Pool Boy Nightmare is a sexy suspense thriller about Gale (Jessica Morris, Art of the Dead) a divorced woman and her 18 year old daughter, Becca (Ellie-Darcey Alden, Harry Potter and the Deathly Hallows: Part 2) who have just moved into a new home that comes with a beautiful pool in the back yard. Gale hires Adam (Tanner Zagarino, son of action star Frank Zagarino, in his film debut), a local pool boy who used to work for the previous owner, Rhonda (Sarah French, Automation) who died in a “freak drowning” accident. Turns out that Adam has a thing for older women and has a fling with Gale. Knowing she made a mistake, Gale ends the affair quickly but Adam is a very determined young man. He starts dating Becca, Gale’s daughter, to make Gale jealous. As the twisted love triangle heats up, danger also mounts since Adam will do just about anything to get the woman he wants! As Jackie, Becca’s best friend (Cynthia Aileen Strahan, Art of the Dead) and Gale’s ex-husband, Tony (Clark Moore, Stumptown) soon discover, Adam is not only obsessed but very dangerous! In the end, nobody is safe from this POOL BOY NIGHTMARE!

DIRECTOR’S STATEMENT:

Although Rolfe Kanefsky has been writing and directing movies for over thirty years in multiple genres, this is the first time he has both written and directed a Lifetime thriller with POOL BOY NIGHTMARE. Rolfe has worked in the Lifetime world for years, having authored the productions of “WATCH YOUR BACK” aka “KILLER PHOTO” starring AnnaLynne McCord, “DEADLY SORORITY” with Greer Grammar and Moira Kelly, as well as “STALKED BY MY PATIENT”, “DEADLY VOWS” and “THE WRONG BABYSITTER” starring Daphne Zuniga.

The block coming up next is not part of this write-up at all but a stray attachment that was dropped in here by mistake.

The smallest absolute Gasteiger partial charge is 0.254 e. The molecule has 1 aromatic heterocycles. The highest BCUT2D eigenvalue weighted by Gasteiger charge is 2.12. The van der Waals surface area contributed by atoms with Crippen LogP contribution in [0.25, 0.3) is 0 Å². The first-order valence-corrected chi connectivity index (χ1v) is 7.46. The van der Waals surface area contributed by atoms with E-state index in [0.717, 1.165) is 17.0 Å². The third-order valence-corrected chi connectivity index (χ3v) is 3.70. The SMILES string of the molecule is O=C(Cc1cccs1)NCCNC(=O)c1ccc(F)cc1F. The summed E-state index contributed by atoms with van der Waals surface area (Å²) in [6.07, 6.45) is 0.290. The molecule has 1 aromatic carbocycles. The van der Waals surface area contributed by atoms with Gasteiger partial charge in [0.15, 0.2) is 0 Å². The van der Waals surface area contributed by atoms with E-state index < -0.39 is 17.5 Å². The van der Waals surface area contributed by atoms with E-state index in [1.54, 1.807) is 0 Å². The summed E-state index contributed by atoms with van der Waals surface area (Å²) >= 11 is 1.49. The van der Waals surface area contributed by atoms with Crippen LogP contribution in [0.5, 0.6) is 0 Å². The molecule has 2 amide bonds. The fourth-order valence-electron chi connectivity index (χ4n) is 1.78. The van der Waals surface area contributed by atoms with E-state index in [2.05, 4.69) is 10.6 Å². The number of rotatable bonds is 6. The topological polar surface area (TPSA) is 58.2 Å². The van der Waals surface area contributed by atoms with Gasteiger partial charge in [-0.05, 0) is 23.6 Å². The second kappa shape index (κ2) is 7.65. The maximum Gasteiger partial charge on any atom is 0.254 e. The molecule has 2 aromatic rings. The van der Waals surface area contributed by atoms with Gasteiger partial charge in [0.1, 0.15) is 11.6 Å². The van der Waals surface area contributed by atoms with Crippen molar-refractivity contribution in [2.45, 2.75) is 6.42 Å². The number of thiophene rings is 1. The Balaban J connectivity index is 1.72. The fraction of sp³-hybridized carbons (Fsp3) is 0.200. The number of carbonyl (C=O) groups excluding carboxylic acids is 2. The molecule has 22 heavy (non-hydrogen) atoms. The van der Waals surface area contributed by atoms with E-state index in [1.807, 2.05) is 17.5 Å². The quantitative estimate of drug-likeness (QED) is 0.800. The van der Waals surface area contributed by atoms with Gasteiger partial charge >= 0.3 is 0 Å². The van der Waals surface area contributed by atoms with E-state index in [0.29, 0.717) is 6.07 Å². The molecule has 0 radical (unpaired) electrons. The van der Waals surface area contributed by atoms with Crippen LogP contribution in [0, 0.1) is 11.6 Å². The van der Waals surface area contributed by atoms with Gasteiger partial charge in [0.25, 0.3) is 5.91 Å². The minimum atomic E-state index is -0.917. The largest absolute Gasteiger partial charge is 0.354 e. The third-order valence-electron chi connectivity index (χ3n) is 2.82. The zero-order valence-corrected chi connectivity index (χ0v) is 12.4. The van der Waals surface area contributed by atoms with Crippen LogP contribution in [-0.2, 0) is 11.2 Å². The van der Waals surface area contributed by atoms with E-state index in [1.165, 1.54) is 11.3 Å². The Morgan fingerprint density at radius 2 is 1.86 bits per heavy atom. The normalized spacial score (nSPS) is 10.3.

Being a big fan of classic television thrillers from the ’70s and ’80s, Rolfe saw this as an opportunity to embrace the feel that Steven Spielberg created with his first television movies like “DUEL” and “SOMETHING EVIL” as well as Dan Curtis’ classics “THE NIGHT STRANGLER”, “TRILOGY OF TERROR” and “DEAD OF NIGHT”.